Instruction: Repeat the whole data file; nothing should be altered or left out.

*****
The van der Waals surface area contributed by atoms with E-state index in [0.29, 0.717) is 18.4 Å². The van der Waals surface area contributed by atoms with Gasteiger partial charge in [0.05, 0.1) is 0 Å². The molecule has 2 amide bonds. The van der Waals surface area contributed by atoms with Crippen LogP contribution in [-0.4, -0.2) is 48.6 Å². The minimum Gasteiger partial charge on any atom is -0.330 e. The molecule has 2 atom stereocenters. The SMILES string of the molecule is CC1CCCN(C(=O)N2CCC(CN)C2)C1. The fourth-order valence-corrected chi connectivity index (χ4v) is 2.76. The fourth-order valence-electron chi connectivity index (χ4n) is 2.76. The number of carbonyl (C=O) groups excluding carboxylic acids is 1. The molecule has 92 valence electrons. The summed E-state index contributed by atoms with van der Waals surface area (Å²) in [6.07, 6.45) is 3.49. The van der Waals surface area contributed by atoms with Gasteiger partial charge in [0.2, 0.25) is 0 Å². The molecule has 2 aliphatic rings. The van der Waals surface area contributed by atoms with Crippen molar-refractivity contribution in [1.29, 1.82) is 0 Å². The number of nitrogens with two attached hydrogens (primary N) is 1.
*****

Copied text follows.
The van der Waals surface area contributed by atoms with E-state index in [0.29, 0.717) is 18.4 Å². The van der Waals surface area contributed by atoms with Gasteiger partial charge in [0.05, 0.1) is 0 Å². The molecule has 2 amide bonds. The van der Waals surface area contributed by atoms with Crippen LogP contribution in [-0.4, -0.2) is 48.6 Å². The minimum Gasteiger partial charge on any atom is -0.330 e. The molecule has 2 atom stereocenters. The SMILES string of the molecule is CC1CCCN(C(=O)N2CCC(CN)C2)C1. The fourth-order valence-corrected chi connectivity index (χ4v) is 2.76. The fourth-order valence-electron chi connectivity index (χ4n) is 2.76. The number of carbonyl (C=O) groups excluding carboxylic acids is 1. The molecule has 92 valence electrons. The summed E-state index contributed by atoms with van der Waals surface area (Å²) in [6.07, 6.45) is 3.49. The van der Waals surface area contributed by atoms with Gasteiger partial charge in [0.2, 0.25) is 0 Å². The molecule has 2 aliphatic rings. The van der Waals surface area contributed by atoms with Crippen molar-refractivity contribution in [1.29, 1.82) is 0 Å². The number of nitrogens with two attached hydrogens (primary N) is 1.